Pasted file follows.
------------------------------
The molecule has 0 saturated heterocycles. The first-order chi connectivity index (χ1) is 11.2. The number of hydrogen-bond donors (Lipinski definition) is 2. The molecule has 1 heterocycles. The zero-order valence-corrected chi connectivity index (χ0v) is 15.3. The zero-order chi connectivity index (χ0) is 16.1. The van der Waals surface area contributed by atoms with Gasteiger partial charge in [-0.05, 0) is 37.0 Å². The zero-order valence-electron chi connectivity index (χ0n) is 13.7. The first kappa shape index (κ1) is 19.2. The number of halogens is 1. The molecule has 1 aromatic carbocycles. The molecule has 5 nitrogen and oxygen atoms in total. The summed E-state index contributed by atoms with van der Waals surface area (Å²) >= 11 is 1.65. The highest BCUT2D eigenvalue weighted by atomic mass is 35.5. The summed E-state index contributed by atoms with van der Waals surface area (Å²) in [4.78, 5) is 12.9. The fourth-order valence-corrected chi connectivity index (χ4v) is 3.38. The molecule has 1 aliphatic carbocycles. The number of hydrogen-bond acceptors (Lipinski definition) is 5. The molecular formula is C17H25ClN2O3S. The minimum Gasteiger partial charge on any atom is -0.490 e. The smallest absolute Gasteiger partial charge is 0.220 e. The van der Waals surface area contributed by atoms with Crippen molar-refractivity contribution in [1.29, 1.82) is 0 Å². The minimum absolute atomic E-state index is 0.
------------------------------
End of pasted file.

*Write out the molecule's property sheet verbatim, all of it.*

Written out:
The molecule has 0 saturated heterocycles. The first-order chi connectivity index (χ1) is 11.2. The number of hydrogen-bond donors (Lipinski definition) is 2. The molecule has 1 heterocycles. The zero-order valence-corrected chi connectivity index (χ0v) is 15.3. The zero-order chi connectivity index (χ0) is 16.1. The van der Waals surface area contributed by atoms with Gasteiger partial charge in [-0.05, 0) is 37.0 Å². The zero-order valence-electron chi connectivity index (χ0n) is 13.7. The first kappa shape index (κ1) is 19.2. The number of halogens is 1. The molecule has 1 aromatic carbocycles. The molecule has 5 nitrogen and oxygen atoms in total. The summed E-state index contributed by atoms with van der Waals surface area (Å²) >= 11 is 1.65. The highest BCUT2D eigenvalue weighted by atomic mass is 35.5. The summed E-state index contributed by atoms with van der Waals surface area (Å²) in [4.78, 5) is 12.9. The fourth-order valence-corrected chi connectivity index (χ4v) is 3.38. The molecule has 1 aliphatic carbocycles. The number of hydrogen-bond acceptors (Lipinski definition) is 5. The molecular formula is C17H25ClN2O3S. The minimum Gasteiger partial charge on any atom is -0.490 e. The smallest absolute Gasteiger partial charge is 0.220 e. The van der Waals surface area contributed by atoms with Crippen molar-refractivity contribution in [1.29, 1.82) is 0 Å². The minimum absolute atomic E-state index is 0.